Monaco Blue Initiative 2011 – Political session
Humans abusing ecosystems, of course. But it can also protect them, provided we can convince them, in particular, that it is in their interest. And which, above all, must always be at the heart of our commitments. I believe that the environmental fight is a fight for humanity. A fight to truly ensure its future, through a responsible lifestyle in a preserved and productive environment. This is one of the essential points of the philosophy of marine protected areas, which cannot be conceived of as zones of exclusion for humans. They are, above all, areas of greater harmony between man and the sea, for the benefit of all.
Monaco Blue Initiative – Closing
Expand In our field of vision, this means, for example, integrating marine protected areas into a broader management of marine areas, which takes into account all the services provided by ecosystems and their benefits for the human race. Broadening our field of vision also means taking into account new criteria for evaluating our management of the oceans, beyond scientific parameters, by integrating all the sectors of activity concerned.
– Kautokeina, Finland
Inauguration of an Institute of the University of the Arctic
For me, the University of the Arctic is a model for the kind of initiative that can bring about genuine change. This means not only changing the direct situation of those who benefit from its teaching, but also changing the place of Arctic peoples in the world and recognising their indispensable role, in particular for the preservation of their homeland. In the words of the philosopher Leibniz: “Change the system of education and you will change the face of the world.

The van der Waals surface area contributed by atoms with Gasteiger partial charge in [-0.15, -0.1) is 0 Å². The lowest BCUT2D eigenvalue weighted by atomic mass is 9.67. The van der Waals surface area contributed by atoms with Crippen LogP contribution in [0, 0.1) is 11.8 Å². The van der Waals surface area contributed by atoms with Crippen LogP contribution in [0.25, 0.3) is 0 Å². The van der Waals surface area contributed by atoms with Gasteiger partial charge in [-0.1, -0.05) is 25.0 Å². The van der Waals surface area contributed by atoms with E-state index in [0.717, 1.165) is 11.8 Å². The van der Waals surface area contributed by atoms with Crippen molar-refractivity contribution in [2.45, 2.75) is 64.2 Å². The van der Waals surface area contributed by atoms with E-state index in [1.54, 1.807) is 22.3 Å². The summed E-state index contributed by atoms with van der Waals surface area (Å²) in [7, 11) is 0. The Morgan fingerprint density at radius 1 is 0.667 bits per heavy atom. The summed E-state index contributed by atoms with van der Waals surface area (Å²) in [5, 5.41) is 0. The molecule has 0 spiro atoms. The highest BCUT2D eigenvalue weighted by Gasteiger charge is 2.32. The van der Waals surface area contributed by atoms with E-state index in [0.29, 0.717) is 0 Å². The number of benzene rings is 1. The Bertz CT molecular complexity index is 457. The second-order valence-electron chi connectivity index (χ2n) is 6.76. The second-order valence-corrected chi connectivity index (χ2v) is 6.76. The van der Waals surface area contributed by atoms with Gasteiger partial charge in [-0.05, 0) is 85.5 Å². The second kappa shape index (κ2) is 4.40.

– Paris, France
Centenary of the Paris Oceanographic Institute
To understand, therefore, and to convince: the ambitions of Prince Albert I were and remain at the heart of the project of this Institute, which embodies his concern to reach out to others, to address them, to share his message of progress and hope.
– Arkhangelsk, Russia
The Arctic: A Territory for Dialogue
I believe that we can, through such a dialogue, achieve a balance. A balance that is necessarily difficult to maintain between attitudes which are often contradictory. But a balance which is necessary in order to ensure that the world can move forward without sacrificing either its ideals of progress, or its natural basis, using all its talents and all its energies, towards a truly sustainable future.
– Brussels, Belgium
Arctic Futures Symposium
Of course, the dream of an Arctic safe from men might seem appealing. But it would be dangerous to ignore the reality that increased commercial activity in the Arctic, whether for fishing, transportation or natural resource exploitation, is now inevitable. This is why it is imperative to support and supervise it, rather than simply condemn it.
– Paris, France
The Abyss: a journey into an unknown world
These regions, located at the edge of the known world, are crucial for all of humanity. This is why it is imperative to take their destiny into our own hands, and to do so in the only framework that allows us to integrate the global dimension of the problems, the multilateral framework, primarily that established by the United Nations.